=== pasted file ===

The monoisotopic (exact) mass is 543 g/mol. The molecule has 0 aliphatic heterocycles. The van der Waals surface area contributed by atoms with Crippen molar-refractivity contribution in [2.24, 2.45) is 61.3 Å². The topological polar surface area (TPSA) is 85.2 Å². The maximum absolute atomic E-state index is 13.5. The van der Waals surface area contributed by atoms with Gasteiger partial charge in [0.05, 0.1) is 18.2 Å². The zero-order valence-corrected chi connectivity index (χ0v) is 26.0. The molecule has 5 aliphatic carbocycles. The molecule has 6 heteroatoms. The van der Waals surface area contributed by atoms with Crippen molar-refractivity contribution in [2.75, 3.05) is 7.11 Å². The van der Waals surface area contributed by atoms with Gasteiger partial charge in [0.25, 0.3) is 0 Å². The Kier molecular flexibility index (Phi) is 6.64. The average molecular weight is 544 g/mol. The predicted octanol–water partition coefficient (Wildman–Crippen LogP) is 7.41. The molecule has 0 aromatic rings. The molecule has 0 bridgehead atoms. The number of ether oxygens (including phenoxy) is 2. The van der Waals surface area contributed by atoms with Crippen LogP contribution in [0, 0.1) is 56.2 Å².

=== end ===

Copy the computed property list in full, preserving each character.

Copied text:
The monoisotopic (exact) mass is 543 g/mol. The molecule has 0 aliphatic heterocycles. The van der Waals surface area contributed by atoms with Crippen molar-refractivity contribution in [2.24, 2.45) is 61.3 Å². The topological polar surface area (TPSA) is 85.2 Å². The maximum absolute atomic E-state index is 13.5. The van der Waals surface area contributed by atoms with Gasteiger partial charge in [0.05, 0.1) is 18.2 Å². The zero-order valence-corrected chi connectivity index (χ0v) is 26.0. The molecule has 5 aliphatic carbocycles. The molecule has 6 heteroatoms. The van der Waals surface area contributed by atoms with Crippen molar-refractivity contribution in [2.75, 3.05) is 7.11 Å². The van der Waals surface area contributed by atoms with Gasteiger partial charge in [0.25, 0.3) is 0 Å². The Kier molecular flexibility index (Phi) is 6.64. The average molecular weight is 544 g/mol. The predicted octanol–water partition coefficient (Wildman–Crippen LogP) is 7.41. The molecule has 0 aromatic rings. The molecule has 0 bridgehead atoms. The number of ether oxygens (including phenoxy) is 2. The van der Waals surface area contributed by atoms with Crippen LogP contribution in [0, 0.1) is 56.2 Å².